WIN Week In Review January 11-13, 2008
By Doug Cunningham
As the mainstream corporate media and political pundits were busy writing off her candidacy as so 20th century contrasted with Barack Obama’s supposed lock on the future , Senator Hillary Clinton was busy coming back to win the New Hampshire Democratic presidential primary. In her New Hampshire victory speech Clinton talked about the struggle of working families in Bush’s economy.
[Clinton]: “All over our country people have lost their homes to foreclosures, men and women who work day and night but can’t pay the bills, and hope they don’t get sick because they can’t afford health insurance.”
The financial markets were supposed to be happy. In a speech yesterday, Federal Reserve Chairman Ben Bernanke indicated that worries over a U.S. recession outweighed inflation fears, so the Federal Reserve will lower interest rates at its next meeting, Jan. 29–30. Lower interest rates translate to more cash flow in the economy.
After the rockiest economic start to a new year in memory—skyrocketing oil prices, plummeting job numbers, the ongoing mortgage crisis—Bernanke’s unambiguous comments seemed like just the tonic the nation needed.
Maybe not. Never mind that the Dow Jones has dropped by more than 250 points by midafternoon today. Reflecting on Bernanke’s remarks, Bill Wheaton, an economics professor at Massachusetts Institute of Technology (MIT), told NPR yesterday that the most notable part of Bernanke’s speech was the speech itself. According to Wheaton, Federal Reserve chiefs give such public statements as a way to get ahead of worse news—news based on data not yet released that the Fed knows is coming.
The Mine Safety and Health Administration’s (MSHA’s) foot-dragging on developing new mine safety rules mandated by the 2006 MINER Act and other legislation has caught up with it. Now, the agency is begging for help.
Already under fire for missing a Dec. 15 deadline to issue new rules for better trained mine rescue teams, MSHA has turned to the Occupational Safety and Health Administration (OSHA) to plead for volunteers to help them meet upcoming rule-making deadlines, according to BNA’s Daily Labor Report (subscription required).
Our friends at the Alliance for Retired Americans send us this.
Big drug companies remain cheerful about their election-year fate. Last week, Schering-Plough CEO Fred Hassan claimed that more than 50 percent of the American public has a favorable opinion of the pharmaceutical industry and that efforts to let Medicare negotiate drug prices have “died down” because seniors are so satisfied with the Part D prescription drug benefit.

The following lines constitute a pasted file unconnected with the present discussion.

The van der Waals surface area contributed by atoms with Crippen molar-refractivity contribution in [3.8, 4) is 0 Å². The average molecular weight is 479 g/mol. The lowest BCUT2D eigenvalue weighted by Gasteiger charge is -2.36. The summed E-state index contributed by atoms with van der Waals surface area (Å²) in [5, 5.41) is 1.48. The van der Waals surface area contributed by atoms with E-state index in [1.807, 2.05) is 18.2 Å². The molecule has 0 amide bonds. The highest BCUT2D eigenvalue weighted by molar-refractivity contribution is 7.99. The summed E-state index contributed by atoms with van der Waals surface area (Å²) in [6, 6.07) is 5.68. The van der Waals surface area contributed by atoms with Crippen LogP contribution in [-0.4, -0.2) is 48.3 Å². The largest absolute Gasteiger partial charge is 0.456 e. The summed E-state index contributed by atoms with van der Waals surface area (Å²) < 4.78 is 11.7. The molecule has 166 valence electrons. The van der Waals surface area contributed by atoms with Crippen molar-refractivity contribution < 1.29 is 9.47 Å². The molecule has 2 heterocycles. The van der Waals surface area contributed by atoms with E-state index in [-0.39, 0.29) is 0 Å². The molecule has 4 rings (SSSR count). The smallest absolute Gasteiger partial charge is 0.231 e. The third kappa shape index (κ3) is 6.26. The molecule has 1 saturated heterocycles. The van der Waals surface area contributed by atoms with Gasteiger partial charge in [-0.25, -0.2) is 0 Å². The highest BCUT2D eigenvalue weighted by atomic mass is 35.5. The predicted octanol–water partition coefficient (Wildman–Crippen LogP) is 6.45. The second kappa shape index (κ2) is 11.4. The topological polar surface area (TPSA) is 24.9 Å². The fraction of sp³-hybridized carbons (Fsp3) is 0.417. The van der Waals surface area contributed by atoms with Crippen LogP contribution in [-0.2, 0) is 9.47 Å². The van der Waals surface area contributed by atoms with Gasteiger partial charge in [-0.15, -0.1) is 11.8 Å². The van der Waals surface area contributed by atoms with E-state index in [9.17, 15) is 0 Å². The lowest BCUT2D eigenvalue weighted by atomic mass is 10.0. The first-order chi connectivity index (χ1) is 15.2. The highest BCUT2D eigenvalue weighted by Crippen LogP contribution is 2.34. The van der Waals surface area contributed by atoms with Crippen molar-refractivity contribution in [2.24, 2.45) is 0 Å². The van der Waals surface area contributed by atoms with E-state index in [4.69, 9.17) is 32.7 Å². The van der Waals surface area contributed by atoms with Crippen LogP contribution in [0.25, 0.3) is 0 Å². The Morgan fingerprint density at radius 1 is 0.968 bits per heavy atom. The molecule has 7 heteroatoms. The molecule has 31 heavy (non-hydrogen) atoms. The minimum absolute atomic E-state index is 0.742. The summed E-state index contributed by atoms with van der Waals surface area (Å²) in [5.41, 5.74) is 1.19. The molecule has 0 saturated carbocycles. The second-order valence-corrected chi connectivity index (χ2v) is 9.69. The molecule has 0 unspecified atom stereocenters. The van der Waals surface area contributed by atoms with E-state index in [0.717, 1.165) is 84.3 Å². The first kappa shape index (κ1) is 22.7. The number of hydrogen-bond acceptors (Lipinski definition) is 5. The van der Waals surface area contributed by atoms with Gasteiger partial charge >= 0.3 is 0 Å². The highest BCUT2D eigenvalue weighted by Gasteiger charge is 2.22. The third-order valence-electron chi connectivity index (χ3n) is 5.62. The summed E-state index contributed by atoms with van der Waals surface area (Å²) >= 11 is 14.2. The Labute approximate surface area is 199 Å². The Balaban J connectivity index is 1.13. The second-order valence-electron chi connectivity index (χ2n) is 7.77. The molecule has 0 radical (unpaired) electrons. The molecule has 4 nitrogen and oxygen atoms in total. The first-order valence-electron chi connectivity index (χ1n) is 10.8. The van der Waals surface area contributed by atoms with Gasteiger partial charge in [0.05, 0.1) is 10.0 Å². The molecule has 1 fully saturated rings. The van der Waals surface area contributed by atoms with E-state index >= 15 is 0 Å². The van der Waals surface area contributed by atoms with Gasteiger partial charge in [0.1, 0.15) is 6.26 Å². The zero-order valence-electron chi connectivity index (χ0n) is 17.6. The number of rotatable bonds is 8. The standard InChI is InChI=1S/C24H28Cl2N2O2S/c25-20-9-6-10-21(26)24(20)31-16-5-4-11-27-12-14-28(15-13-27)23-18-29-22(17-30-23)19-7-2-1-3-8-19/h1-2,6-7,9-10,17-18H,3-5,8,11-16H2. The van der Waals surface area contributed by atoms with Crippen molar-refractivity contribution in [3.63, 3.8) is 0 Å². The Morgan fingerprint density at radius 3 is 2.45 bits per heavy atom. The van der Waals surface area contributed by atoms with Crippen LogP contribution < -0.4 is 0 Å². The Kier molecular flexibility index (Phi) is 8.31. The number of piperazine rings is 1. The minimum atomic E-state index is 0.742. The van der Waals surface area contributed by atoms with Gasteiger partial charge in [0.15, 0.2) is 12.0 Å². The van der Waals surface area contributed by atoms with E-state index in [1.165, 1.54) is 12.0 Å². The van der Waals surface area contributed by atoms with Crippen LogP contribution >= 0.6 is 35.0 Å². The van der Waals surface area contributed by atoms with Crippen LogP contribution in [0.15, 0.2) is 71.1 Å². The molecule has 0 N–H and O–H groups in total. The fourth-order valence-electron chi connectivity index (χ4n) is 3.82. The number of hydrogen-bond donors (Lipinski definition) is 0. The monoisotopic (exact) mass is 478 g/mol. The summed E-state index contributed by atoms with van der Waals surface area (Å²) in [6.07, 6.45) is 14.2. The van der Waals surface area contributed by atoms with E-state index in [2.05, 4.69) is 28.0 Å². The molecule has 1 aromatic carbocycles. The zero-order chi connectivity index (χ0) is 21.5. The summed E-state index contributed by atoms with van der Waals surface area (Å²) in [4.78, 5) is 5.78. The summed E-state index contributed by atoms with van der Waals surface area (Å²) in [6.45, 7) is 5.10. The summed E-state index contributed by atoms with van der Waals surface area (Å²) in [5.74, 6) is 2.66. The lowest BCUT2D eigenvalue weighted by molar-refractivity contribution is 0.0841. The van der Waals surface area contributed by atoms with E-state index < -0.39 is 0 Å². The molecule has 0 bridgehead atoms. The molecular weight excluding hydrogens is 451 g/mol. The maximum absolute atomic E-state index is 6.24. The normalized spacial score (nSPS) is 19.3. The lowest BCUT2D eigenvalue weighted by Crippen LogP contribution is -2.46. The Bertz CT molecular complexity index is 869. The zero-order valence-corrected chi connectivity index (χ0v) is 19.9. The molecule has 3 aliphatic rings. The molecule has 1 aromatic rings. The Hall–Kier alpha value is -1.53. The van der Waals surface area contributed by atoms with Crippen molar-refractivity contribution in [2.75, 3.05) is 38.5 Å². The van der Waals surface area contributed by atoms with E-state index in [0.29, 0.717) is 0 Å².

However, a Harris Interactive poll conducted in October found that oil and drug companies tied at 53 percent, as the industries most needing additional regulation. Only 11 percent of respondents believe the pharmaceutical industry is “generally honest and trustworthy.”
There are two new developments on the writers’ strike front.
A second large independent movie company has broken ranks with the Alliance of Motion Picture and Television Producers (AMPTP) and reached an agreement with the Writers Guild of America. Also, the faculty at Cornell University’s School of Industrial and Labor Relations (ILR) has severely criticized one of its members for crossing the writers’ picket lines to appear on “The Daily Show with Jon Stewart.”
The New York Times reports this morning that the Weinstein Co., one of Hollywood’s largest independent film companies, reached an agreement similar to the one between United Artists and the writers earlier this week.
As Susan Faludi detailed in Backlash, the 1980s conservative revolt against the feminist movement quickly permeated popular culture—the movies we watched, the ads we were fed—reinforcing the sorry stereotypes the women’s movement sought so hard to diffuse.
Those stereotypes—and outright misogyny—still persist, and the traditional media often is too eager to perpetuate them. One such theme recently has revolved around the “opt-ing out” trend, in which highly educated women in their thirties are said to be leaving high-profile jobs in law, business and medicine to take care of children and parents.
Boushey shows that the number of women leaving jobs to take care of children has decreased dramatically over the past two decades. She points to changes in the labor market, not children, as a cause for somewhat lower rates of women in the workplace more recently.
Good thing the U.S. Chamber of Commerce wasn’t around during the American Revolution. Instead of “The British are coming,” the cry would be:
The populists are coming. The populists are coming!
Amusing as it is to imagine Chamber President Tom Donohue riding bareback through the night, lantern in hand, in support of the colonies’ British overlords, it seems the Chamber really does have its legal briefs in a ruffle over presidential candidates who are challenging the way Big Business calls the shots in this nation.